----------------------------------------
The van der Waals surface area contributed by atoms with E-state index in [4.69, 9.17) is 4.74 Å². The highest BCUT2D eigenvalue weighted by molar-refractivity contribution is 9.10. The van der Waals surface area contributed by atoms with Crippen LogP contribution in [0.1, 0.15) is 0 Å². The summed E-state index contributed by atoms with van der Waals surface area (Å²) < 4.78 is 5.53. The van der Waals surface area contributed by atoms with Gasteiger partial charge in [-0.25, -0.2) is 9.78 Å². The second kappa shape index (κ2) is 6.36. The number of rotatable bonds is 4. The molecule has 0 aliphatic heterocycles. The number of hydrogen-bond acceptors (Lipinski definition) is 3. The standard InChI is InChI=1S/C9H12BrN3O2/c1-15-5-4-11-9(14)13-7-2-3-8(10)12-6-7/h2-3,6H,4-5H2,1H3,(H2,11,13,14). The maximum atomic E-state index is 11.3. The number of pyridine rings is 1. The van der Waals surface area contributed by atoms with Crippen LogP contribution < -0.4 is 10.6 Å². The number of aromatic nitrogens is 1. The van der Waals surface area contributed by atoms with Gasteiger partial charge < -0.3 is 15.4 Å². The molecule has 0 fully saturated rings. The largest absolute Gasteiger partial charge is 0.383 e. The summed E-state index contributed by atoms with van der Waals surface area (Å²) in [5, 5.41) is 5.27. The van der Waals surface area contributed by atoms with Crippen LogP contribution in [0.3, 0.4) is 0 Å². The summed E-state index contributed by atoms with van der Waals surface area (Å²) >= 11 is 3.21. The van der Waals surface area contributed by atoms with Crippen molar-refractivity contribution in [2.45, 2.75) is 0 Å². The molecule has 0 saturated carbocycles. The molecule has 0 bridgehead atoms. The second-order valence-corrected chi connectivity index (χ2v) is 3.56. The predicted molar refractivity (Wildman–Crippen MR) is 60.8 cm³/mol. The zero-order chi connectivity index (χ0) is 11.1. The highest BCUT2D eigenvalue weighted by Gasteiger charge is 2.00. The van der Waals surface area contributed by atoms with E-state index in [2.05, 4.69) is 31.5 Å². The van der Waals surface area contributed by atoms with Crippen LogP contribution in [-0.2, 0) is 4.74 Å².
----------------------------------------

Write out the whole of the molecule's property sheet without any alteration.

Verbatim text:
The van der Waals surface area contributed by atoms with E-state index in [4.69, 9.17) is 4.74 Å². The highest BCUT2D eigenvalue weighted by molar-refractivity contribution is 9.10. The van der Waals surface area contributed by atoms with Crippen LogP contribution in [0.1, 0.15) is 0 Å². The summed E-state index contributed by atoms with van der Waals surface area (Å²) < 4.78 is 5.53. The van der Waals surface area contributed by atoms with Gasteiger partial charge in [-0.25, -0.2) is 9.78 Å². The second kappa shape index (κ2) is 6.36. The number of rotatable bonds is 4. The molecule has 0 aliphatic heterocycles. The number of hydrogen-bond acceptors (Lipinski definition) is 3. The standard InChI is InChI=1S/C9H12BrN3O2/c1-15-5-4-11-9(14)13-7-2-3-8(10)12-6-7/h2-3,6H,4-5H2,1H3,(H2,11,13,14). The maximum atomic E-state index is 11.3. The number of pyridine rings is 1. The van der Waals surface area contributed by atoms with Crippen LogP contribution < -0.4 is 10.6 Å². The number of aromatic nitrogens is 1. The van der Waals surface area contributed by atoms with Gasteiger partial charge < -0.3 is 15.4 Å². The molecule has 0 fully saturated rings. The largest absolute Gasteiger partial charge is 0.383 e. The summed E-state index contributed by atoms with van der Waals surface area (Å²) in [5, 5.41) is 5.27. The van der Waals surface area contributed by atoms with Crippen LogP contribution in [0.3, 0.4) is 0 Å². The summed E-state index contributed by atoms with van der Waals surface area (Å²) >= 11 is 3.21. The van der Waals surface area contributed by atoms with Crippen molar-refractivity contribution in [2.45, 2.75) is 0 Å². The molecule has 0 saturated carbocycles. The molecule has 0 bridgehead atoms. The second-order valence-corrected chi connectivity index (χ2v) is 3.56. The predicted molar refractivity (Wildman–Crippen MR) is 60.8 cm³/mol. The zero-order chi connectivity index (χ0) is 11.1. The highest BCUT2D eigenvalue weighted by Gasteiger charge is 2.00. The van der Waals surface area contributed by atoms with E-state index in [2.05, 4.69) is 31.5 Å². The van der Waals surface area contributed by atoms with Crippen LogP contribution in [-0.2, 0) is 4.74 Å².